You will find this to be a fascinating conversation that calls us all back to live in tune with nature and our own nature. Cheryl reminds us how beautiful and simple the journey to good health can be.
Visit westonaprice.org for the show notes for this episode.
Many conservation groups hold a piece of the puzzle when it comes to saving our planet. They focus on saving a particular species or on planting trees. Sarah Savory suggests that we must step back and look at the big picture for a more cohesive approach to regenerate the land. And the land is indeed key, because if it becomes infertile, there will be nothing for the animals to eat, and they will indeed become extinct, despite our best efforts.
Sarah Savory is a children's book author and conservation advocate (and, yes, the daughter of famed wildlife biologist Allan Savory) who knows how to explain in simple terms what is happening to our planet. She is a proponent of holistic management, an approach to greening the earth by properly managing livestock...and our own choices. Sarah invites us to examine how we are living and either contributing to, or alleviating, the issues that lead to desertification.
Sarah discusses the challenges she sees in Zimbabwe, her native country, and those that are common all over the world. She describes what led her to write children's books on the topic of conservation. You will be moved by her clarity, conviction, and call to action.
Learn more about Sarah and her books at sarahsavory.com.
Do you eat all the right foods but still struggle with health concerns? Do you feel like your health recovery is characterized by forward progress, followed by inevitable setbacks? Microbiologist Kiran Krishnan explains in detail what he believes is the “ground zero” of most health disorders: a weakened mucosa layer between the skin and the cellular lining. When the mucosa layer is defective, it becomes permeable, allowing toxins into our system that wreak havoc with our health. And some of these toxins are found even in the very food we eat!
When our bodies are invaded in this way, it naturally elicits an inflammatory response. And inflammation, as we know, is associated with autoimmune diseases and chronic illnesses. From his studies, Kiran is convinced that many conditions that present quite differently—such as heart disease, arthritis, Hashimoto’s and Alzheimer’s, for example—stem from the root issue of a weak mucosa layer.
In today’s episode, Kiran reveals not only the problem but the solution: how to strengthen our body’s defense systems by increasing microbial activity in the mucosa layer. This episode is a great resource for anyone who has an inflammatory condition or knows someone who is struggling with one!
Over 15 years ago, physician Terry Wahls was diagnosed with Multiple sclerosis. Being a doctor, she dove into the scientific literature looking for a cure to this progressive disease. Though she got the best conventional medicine had to offer, her health declined to such a degree that three years later even a strong breeze could cause her sensitive body pain.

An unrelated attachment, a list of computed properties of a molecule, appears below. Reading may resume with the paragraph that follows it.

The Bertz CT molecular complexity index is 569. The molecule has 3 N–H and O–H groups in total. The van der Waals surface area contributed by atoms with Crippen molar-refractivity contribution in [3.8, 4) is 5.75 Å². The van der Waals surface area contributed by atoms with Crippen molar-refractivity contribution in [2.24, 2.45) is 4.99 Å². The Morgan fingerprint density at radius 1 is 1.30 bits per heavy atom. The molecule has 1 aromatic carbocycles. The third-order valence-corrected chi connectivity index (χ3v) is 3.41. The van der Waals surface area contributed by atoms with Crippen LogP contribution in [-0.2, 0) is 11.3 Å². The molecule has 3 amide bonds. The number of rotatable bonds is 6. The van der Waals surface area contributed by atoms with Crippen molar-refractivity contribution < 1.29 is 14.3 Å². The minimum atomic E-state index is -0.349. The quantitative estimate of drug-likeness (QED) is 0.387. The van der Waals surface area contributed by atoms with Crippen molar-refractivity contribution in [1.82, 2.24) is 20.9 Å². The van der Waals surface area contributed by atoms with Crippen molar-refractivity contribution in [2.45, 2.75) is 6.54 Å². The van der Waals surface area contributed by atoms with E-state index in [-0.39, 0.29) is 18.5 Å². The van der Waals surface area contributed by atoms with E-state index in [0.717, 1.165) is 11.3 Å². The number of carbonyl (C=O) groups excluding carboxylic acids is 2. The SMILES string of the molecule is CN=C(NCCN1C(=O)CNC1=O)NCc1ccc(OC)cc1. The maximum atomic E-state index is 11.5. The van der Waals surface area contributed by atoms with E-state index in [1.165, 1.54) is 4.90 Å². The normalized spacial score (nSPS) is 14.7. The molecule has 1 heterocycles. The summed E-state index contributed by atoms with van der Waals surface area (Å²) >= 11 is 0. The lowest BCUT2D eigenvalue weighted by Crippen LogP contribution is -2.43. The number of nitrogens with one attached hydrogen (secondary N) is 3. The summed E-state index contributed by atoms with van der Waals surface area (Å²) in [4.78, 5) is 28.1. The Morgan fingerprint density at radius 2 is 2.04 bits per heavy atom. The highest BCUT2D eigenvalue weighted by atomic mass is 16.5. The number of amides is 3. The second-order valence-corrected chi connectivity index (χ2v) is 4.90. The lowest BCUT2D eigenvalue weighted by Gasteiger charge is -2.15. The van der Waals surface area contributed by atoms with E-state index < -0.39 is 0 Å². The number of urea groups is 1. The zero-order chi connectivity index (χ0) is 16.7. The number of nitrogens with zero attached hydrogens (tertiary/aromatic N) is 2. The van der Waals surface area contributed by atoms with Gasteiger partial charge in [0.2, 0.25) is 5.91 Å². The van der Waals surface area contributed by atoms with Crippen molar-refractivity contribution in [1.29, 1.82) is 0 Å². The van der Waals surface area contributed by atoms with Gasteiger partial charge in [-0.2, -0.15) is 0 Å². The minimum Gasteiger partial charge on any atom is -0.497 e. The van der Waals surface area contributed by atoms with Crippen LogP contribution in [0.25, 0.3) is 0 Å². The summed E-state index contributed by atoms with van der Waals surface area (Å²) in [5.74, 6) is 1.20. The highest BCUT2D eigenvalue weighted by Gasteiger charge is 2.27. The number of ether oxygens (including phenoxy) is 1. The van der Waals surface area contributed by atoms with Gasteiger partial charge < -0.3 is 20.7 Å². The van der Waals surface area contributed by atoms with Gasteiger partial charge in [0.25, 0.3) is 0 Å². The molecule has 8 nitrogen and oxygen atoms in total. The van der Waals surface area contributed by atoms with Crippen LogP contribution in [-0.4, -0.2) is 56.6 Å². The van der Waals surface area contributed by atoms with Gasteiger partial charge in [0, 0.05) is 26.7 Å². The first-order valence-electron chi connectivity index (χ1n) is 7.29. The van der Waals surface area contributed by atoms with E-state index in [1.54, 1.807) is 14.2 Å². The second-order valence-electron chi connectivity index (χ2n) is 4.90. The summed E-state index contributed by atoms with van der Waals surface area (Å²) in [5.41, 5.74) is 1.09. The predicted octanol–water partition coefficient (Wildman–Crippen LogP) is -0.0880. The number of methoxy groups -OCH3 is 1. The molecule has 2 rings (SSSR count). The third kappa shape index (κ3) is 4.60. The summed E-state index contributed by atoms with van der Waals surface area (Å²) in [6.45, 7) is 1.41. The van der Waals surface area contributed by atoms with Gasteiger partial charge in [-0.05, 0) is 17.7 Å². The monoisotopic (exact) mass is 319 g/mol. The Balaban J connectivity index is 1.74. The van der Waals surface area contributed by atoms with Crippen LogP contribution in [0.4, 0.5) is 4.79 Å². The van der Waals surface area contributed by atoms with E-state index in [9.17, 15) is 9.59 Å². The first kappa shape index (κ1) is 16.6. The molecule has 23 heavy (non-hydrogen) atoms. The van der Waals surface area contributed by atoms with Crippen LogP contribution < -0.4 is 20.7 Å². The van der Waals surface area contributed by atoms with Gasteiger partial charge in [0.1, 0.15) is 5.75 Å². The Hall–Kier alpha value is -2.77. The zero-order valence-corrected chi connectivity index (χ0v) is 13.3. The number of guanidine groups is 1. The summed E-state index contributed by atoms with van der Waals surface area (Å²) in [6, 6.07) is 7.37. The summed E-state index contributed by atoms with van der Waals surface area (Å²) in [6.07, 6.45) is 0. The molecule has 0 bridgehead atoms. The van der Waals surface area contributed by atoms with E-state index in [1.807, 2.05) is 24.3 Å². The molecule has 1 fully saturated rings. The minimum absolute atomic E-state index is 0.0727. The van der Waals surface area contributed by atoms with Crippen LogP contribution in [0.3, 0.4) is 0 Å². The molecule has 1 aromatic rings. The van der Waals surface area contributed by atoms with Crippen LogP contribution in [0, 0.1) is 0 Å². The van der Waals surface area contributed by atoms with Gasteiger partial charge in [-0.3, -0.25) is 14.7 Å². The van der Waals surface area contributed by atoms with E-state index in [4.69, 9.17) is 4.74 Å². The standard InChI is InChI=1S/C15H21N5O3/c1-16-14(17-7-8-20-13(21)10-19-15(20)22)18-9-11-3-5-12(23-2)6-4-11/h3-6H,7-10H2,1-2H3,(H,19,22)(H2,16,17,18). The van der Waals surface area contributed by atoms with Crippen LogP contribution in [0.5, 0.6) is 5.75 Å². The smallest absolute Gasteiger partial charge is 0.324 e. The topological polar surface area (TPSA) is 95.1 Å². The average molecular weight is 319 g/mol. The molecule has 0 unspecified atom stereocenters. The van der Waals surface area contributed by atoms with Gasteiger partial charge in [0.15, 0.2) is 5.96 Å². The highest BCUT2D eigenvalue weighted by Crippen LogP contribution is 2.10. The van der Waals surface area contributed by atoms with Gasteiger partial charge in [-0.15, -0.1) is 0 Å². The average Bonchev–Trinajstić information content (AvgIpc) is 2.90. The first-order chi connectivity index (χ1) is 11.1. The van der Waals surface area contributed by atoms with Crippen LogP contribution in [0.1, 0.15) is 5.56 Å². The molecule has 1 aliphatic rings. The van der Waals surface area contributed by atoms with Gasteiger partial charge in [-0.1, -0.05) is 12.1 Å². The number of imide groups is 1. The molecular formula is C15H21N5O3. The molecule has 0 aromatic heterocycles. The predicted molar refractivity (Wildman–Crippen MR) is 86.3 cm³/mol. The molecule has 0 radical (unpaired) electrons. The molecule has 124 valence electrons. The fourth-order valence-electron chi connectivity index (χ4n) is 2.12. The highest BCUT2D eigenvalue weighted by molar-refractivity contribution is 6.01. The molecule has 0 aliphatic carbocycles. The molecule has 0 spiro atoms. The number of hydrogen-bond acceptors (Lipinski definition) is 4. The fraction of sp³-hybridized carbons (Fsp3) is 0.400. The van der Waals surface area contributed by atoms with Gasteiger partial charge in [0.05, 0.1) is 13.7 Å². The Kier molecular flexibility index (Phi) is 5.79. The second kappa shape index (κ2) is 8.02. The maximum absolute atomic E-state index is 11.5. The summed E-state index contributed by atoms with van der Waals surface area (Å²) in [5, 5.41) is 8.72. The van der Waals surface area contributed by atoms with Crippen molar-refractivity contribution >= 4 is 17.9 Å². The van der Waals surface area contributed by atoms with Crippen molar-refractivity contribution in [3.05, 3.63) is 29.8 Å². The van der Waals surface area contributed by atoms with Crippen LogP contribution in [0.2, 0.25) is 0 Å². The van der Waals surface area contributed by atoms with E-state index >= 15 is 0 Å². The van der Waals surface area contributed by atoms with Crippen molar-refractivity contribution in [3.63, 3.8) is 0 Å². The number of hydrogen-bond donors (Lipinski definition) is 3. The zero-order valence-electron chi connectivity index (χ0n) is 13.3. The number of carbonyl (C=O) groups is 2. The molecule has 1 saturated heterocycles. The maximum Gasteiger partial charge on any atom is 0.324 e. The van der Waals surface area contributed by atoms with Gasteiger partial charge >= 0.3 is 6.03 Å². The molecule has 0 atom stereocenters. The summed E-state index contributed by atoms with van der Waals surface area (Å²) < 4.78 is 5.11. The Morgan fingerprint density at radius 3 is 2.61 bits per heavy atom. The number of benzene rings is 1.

After much research, she came to the conclusion that, rather than taking supplements, she should identify the foods where the nutrients could be found. It wasn’t long before real food had turned her health around. Now, she is an author and researcher that advocates the power of real food in recovery from multiple sclerosis and a host of other conditions—including lupus, rheumatoid arthritis, auto-immune conditions, scleroderma, mental health concerns, neurological disorders, depression, anxiety, bipolar issues, Alzheimer’s, traumatic brain injury, Parkinson’s, and even primary care problems such as high blood pressure, diabetes, obesity, and heart disease.
“Our cells are starved for the building blocks we need,” she says. She is convinced that real food is the answer to improve our health and give our bodies a chance to detox and thrive.
For more on Terry’s story and protocol, visit terrywahls.com.
And for detailed highlights of today’s episode, visit the podcast page of westonaprice.org.
What can we do to help those in food deserts? How can we address food insecurity and inequality? Pam Hess, the Executive director of Arcadia Center for Sustainable Food and Agriculture, discusses what we can do as individuals and organizations to make whole, real foods available in cities and rural areas where choices are limited.
She discusses the mission of Arcadia: growing food and farmers, creating demand, and making fresh food accessible to low-income families. Their mobile market service brings fruits, vegetables, eggs, and grass-fed meats to under-served communities. By accepting food stamps and providing vouchers, Arcadia gives people the opportunity to nourish themselves well for improved health and a more positive future. Their model is holistic and replicable. You will be inspired to help reduce barriers to healthy food and to work for food justice.
Learn more about Arcadia's work in D.C. at arcadiafood.org.
For this episode's highlights, go to the podcast page at westonaprice.org.
Why is fast food cheap while real, organic food is so expensive? Why are there “food deserts” not only in cities, but in rural areas around the country? How did the invention of the automobile and the grocery cart affect our food-buying habits? Pam Hess, the Executive Director of Arcadia Center for Sustainable Food and Agriculture, explains our broken food system and how it has set the stage for our current health crisis.
All of us should have the choice to purchase nutritious real food where we live, but many cannot. Pam has a firm grasp on the history of our nation that has led us to this point. There are political and economic forces that affect the availability of food in our neighborhoods. She touches on the impact of WWII, the Cold War, crop subsidies, and the free market.